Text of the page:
Could this be the best way to treat Lyme disease in moose?

Written by Ted Lane, CNN

While it’s important to get a summer checkup from your doctor, there’s an even more important step you should take before heading out in warm weather: to check for ticks.

The Centers for Disease Control and Prevention found there were more than 26,000 reported tick-borne illnesses in the US in 2016. For 8,000 of those, the CDC found the symptoms were severe enough to require medical attention.

If you’re a moose, the CDC advises, those ticks have a good chance of getting on you.

The Centers for Disease Control and Prevention found there were more than 26,000 reported tick-borne illnesses in the US in 2016. Credit: Research conducted by the Mosquito, Vector-Borne and Terrestrial Branch at the CDC

The Centers for Disease Control and Prevention found that two out of three moose across the US have been diagnosed with Lyme disease in the past five years, with more than 30% of those cases coming from Pennsylvania.

To be more specific, 61% of the cases were in people living in southern Pennsylvania.

Five years ago, CNN’s Dr. Sanjay Gupta visited Dauphin, a town in Pennsylvania that is known for its moose population.

There’s no way of diagnosing Lyme disease in moose exactly the same way as humans, but it can be done scientifically.

The professor of pathology at The Ohio State University’s Wexner Medical Center, Dax Gorman, offers up some advice on Lyme disease in moose.

“You look for the bull’s-eye rash,” he said. “Those can be very faded, but if you notice that it’s still there or if you think that you’ve got an unusual rash, that is likely the presence of a Lyme disease.”

But the best treatment for moose isn’t giving them strong antibiotics, Gorman said. It’s doing what humans normally do.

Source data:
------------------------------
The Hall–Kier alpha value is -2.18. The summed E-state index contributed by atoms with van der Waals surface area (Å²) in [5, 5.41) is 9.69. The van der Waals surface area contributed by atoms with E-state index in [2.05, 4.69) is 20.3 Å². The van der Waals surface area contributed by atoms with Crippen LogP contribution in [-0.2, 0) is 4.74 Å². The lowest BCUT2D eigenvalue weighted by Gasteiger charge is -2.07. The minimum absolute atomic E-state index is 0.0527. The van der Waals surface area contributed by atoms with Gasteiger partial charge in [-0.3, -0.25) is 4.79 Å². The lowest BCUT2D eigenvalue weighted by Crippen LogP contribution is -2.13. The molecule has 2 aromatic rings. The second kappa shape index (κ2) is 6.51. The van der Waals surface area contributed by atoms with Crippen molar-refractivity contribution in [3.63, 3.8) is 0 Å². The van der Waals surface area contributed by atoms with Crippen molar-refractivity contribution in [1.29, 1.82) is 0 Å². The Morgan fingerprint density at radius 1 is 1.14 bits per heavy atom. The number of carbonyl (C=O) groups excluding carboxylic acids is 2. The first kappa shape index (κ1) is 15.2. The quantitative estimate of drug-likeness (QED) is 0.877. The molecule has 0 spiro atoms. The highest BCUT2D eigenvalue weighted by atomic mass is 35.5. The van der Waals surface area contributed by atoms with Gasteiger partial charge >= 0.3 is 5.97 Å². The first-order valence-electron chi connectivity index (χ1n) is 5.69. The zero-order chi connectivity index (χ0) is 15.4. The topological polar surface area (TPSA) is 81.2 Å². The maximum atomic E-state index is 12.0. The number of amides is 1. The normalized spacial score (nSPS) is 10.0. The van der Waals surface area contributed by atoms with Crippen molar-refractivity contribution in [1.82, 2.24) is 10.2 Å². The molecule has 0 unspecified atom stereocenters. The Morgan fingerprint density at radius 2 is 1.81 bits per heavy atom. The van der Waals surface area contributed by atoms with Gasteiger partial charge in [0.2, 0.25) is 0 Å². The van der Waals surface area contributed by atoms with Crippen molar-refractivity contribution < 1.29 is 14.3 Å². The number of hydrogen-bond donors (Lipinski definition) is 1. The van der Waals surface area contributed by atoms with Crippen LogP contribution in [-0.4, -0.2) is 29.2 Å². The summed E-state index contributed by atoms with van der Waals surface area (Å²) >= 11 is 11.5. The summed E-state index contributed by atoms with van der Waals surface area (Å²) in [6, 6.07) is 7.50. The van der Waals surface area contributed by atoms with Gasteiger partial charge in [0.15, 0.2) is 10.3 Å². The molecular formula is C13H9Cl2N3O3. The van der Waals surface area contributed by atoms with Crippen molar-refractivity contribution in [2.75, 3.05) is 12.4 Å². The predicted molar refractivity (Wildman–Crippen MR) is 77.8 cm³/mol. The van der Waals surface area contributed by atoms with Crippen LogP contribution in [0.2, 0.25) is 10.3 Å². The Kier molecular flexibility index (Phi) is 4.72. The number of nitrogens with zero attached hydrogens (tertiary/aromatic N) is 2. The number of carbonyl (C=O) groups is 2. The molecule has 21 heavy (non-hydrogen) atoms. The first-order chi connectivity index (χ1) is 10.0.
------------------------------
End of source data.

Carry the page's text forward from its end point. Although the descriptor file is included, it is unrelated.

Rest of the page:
“Because they are very docile, they will come in, lick and usually put the tick in their mouth,” he said. “So you just scoop it up, shake it out and put it on a dish cloth and then treat it with an over-the-counter oral antibiotic.”

But unfortunately, experts haven’t figured out a way to eliminate the spread of tick-borne diseases in moose just yet.

While there may be another vaccine for Lyme disease coming along, it still has a relatively high failure rate of between 20% and 40%.

“We are looking at that vaccine because it’s very important to protect moose, but the answer at this point is we don’t think that we are going to get a vaccine that is ready for animal use in the next few years,” Gorman said.

Perhaps the next best move is to introduce tick nets in the fall to prevent moose from crawling all over your skin in the summertime, said Gorman.

“We probably won’t get a vaccine and we are looking into vaccine development to get a vaccine,” he said. “One of the challenges is that after the tick has finished feeding, the virus gets dispersed to other sites. That’s what makes it hard to treat.”

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